I am SOOOO Sorry! When I read the title I thought you were announcing your adoption. I was not expecting this. It was common practice to not tell your children you were adopted. I don’t think anyone could foresee the technology and the ease at finding people in “the future”/ now. Of course we have learned that is not the route to go. As an adoptive momma, we talk about adoption regularly with my children and my biological daughter is the one who has a hard time that she was not adopted. Please know your adoptive family is your real family. They are the ones who were there for you. Who kissed your knees when they were scraped. Who you giggled with in the middle of the night. Some adoptees want to know that part of their life, their biological ties. Some don’t. Their is no right or wrong answer, every person is different. Your biological family is your “real” family too. They share your blood and can be a great resource for medical information. You will come to terms with it and find where you fit. But know, your adoptive family is very much there for you. You will have the same place there as you always have. This changes nothing for them. I love my children just as much as if they shared my DNA. My daughter has a closed adoption and my son has a very open adoption. We love having contact with his birthparents. They know we are his “real” parents. They respect that and it is just a mutual love and trust for each other. I wish my daughter would have that. But she will have to decide when she’s older, what path she’d like to take. Openness, or not. Please feel free to contact me if you have any questions for an adoptive mom. Again, I am so sorry you are experiencing this. But you will work your way through it.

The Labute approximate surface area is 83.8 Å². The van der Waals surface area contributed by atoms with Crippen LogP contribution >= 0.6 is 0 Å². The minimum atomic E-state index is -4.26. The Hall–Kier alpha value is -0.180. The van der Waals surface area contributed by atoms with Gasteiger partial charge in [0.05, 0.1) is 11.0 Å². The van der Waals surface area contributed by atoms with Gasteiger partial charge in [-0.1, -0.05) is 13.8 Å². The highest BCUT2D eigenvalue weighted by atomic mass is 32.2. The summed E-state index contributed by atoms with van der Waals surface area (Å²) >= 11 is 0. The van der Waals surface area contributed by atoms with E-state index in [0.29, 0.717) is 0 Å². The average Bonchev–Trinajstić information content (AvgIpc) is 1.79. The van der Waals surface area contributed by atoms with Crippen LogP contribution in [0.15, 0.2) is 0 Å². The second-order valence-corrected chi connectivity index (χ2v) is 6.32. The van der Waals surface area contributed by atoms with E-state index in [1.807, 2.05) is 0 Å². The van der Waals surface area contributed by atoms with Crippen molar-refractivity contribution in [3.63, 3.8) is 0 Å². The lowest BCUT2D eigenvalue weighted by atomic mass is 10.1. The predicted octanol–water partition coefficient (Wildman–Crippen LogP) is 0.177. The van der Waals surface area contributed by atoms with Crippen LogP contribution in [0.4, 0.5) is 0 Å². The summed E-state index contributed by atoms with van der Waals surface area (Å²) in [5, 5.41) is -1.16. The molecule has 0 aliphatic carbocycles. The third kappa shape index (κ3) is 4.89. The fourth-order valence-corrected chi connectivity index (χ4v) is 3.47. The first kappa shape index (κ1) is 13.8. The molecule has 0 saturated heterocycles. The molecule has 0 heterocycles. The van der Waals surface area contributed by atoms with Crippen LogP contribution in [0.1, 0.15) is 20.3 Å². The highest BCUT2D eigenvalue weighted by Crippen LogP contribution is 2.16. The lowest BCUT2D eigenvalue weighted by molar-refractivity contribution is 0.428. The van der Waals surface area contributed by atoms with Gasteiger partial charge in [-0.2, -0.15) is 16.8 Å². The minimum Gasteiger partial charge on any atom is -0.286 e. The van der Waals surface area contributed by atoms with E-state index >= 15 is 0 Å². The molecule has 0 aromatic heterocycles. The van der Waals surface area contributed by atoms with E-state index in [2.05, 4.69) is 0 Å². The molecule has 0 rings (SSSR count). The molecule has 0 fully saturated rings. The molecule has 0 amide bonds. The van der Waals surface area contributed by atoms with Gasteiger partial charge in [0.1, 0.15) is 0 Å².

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Ann

I can only imagine the shock you are feeling over this. Find a different therapist if you need one, the one you visited obviously isn’t the right one for you. Take your time in deciding what to do. Only you can know what is right for you and you will one day just know.

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Melissa

Wow what a huge thing to process, especially as an adult. I hope this new journey is easy for you and with it, you gain even more love in your life. Of course, the beautiful thing about adoption is so many people hate their life and families, but your family chose you. You will be in my thoughts through all of this. Thank you for sharing so openly with us.